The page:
Fairphone's Android Fork Offers a New Spin on the Mobile OS

by Ostatic Staff - Apr. 29, 2016

Ask most people in the open source community if Android is an open platform, and a lot of them will say it is. But the folks at Fairphone have their own take. The company has built out an open source Fairphone OS that is based on the Android operating system but that doesn't include Google services. The bottom line is that users have to find their own apps for email, maps, and browsing, but they also get absolute control over the mobile OS.

According to Fairphone:

"Fairphone 2 comes preinstalled with Fairphone OS, which is based on Android, a mobile operating system developed by Google and the Open Handset Alliance...

Fairphone’s high-level ambition for our phones’ software is to bring more fairness to software. To us, that means focusing on the following key principles: transparency, longevity and ownership. Transparency is about building trust with our community. Longevity means keeping the software up-to-date and secure long after the product was sold, and ownership is about putting the user in control over what happens on their phone.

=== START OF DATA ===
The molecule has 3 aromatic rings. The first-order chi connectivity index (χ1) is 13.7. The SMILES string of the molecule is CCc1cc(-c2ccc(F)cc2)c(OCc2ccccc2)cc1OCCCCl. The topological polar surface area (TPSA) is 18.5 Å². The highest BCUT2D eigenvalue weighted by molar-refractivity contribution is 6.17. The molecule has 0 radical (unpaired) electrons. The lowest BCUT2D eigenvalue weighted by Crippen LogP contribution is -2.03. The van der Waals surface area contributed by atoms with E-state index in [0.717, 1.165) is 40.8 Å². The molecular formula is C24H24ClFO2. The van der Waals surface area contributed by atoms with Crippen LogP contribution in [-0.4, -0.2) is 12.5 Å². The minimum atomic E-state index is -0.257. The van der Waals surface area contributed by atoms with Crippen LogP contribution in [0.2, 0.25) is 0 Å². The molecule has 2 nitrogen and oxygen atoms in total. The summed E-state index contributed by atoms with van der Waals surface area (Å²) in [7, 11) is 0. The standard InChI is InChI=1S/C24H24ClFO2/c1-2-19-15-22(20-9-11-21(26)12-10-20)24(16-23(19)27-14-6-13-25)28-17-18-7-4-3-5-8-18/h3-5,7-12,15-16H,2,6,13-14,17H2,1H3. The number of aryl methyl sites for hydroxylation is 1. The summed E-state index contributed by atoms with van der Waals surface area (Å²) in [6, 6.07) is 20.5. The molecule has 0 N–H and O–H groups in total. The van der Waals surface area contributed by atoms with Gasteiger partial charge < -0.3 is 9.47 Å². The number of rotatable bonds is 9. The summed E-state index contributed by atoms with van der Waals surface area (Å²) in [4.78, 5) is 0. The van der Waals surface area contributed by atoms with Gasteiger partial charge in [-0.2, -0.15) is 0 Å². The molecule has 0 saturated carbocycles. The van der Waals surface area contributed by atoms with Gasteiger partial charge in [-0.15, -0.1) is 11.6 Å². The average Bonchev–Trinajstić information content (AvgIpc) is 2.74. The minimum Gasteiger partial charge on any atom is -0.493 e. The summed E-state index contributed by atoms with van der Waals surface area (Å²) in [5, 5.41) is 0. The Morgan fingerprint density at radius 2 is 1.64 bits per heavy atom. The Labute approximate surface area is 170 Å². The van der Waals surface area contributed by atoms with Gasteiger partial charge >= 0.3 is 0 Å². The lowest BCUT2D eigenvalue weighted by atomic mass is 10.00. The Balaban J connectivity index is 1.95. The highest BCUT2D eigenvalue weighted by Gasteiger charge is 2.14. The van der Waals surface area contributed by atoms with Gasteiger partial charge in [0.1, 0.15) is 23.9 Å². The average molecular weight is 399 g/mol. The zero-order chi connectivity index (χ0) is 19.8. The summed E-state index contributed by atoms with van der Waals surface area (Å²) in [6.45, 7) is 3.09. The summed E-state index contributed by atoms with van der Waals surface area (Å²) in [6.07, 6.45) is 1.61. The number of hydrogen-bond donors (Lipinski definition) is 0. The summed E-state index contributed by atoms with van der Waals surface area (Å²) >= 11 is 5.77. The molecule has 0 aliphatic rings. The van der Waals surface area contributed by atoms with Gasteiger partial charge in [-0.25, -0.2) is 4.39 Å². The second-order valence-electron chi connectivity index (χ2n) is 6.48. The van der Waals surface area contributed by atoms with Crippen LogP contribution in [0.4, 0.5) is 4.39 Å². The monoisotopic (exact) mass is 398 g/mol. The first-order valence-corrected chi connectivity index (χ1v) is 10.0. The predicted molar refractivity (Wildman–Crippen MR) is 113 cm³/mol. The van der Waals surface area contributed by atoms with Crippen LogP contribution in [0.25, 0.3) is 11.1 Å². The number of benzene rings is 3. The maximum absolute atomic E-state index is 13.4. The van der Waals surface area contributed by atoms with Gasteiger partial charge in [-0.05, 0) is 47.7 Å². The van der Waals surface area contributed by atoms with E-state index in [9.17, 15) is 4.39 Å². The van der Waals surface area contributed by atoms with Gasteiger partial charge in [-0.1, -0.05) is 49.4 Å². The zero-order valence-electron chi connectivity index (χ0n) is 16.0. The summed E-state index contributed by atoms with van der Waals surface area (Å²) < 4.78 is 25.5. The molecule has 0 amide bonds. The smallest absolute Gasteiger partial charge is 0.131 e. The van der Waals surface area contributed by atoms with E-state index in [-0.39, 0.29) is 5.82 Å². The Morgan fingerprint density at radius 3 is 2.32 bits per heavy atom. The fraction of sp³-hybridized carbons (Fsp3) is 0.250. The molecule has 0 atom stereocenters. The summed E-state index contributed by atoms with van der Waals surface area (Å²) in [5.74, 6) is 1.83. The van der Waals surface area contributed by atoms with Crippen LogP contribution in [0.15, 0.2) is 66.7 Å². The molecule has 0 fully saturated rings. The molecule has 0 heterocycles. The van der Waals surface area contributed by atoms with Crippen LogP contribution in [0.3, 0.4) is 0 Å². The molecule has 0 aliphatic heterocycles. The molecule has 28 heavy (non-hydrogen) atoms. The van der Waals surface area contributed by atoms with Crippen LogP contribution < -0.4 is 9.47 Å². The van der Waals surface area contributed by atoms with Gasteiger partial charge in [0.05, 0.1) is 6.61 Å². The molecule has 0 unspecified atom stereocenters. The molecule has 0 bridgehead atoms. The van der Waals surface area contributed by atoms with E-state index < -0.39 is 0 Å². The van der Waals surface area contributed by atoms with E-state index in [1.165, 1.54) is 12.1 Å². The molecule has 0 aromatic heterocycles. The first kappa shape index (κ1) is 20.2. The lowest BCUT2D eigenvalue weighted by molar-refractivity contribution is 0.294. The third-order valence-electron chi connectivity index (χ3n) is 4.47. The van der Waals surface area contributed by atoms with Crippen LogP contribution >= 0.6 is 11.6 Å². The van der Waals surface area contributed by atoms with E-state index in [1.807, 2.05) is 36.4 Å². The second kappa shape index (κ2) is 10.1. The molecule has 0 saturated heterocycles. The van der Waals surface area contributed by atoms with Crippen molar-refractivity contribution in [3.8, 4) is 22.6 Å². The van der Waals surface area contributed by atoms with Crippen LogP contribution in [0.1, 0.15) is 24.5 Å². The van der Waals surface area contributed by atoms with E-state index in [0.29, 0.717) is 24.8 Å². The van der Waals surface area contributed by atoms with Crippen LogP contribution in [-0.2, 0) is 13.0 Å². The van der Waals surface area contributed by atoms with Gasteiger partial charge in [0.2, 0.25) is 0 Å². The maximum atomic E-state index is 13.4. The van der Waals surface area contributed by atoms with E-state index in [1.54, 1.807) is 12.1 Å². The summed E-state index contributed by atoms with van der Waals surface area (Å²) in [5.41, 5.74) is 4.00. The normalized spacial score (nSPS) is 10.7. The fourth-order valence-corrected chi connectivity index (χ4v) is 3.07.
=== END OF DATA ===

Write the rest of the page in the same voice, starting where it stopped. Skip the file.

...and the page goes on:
In the coming months we are going to launch several programs that address different aspects of creating fairer software. For now, one of the best tools for us to reach these goals is to embrace open source principles. With this in mind and without further ado, we’re excited to announce that we are going to release the complete build environment for Fairphone OS on Fairphone 2, which contains the full open source code, all the tools and the binary blobs that will allow users to build their own Fairphone OS."

 A blog post from Fairphone adds:

"Fairphone is eager to create a path for developers to contribute to the software of the Fairphone 2, and we want to engage with the community so they can help us improve on our core values of longevity and transparency. We also want our owners to feel that they can open up and control their software. The open source version of Fairphone OS will allow more flexibility for the user, for instance allowing him or her to root their phone while remaining focused on a pleasant user experience that is provided by our version of Android."

 Not every user is going to want a phone that requires them to cobble together applications, but Fairphone is evidence that if you develop an open mobile OS, people will fork it and head in new directions.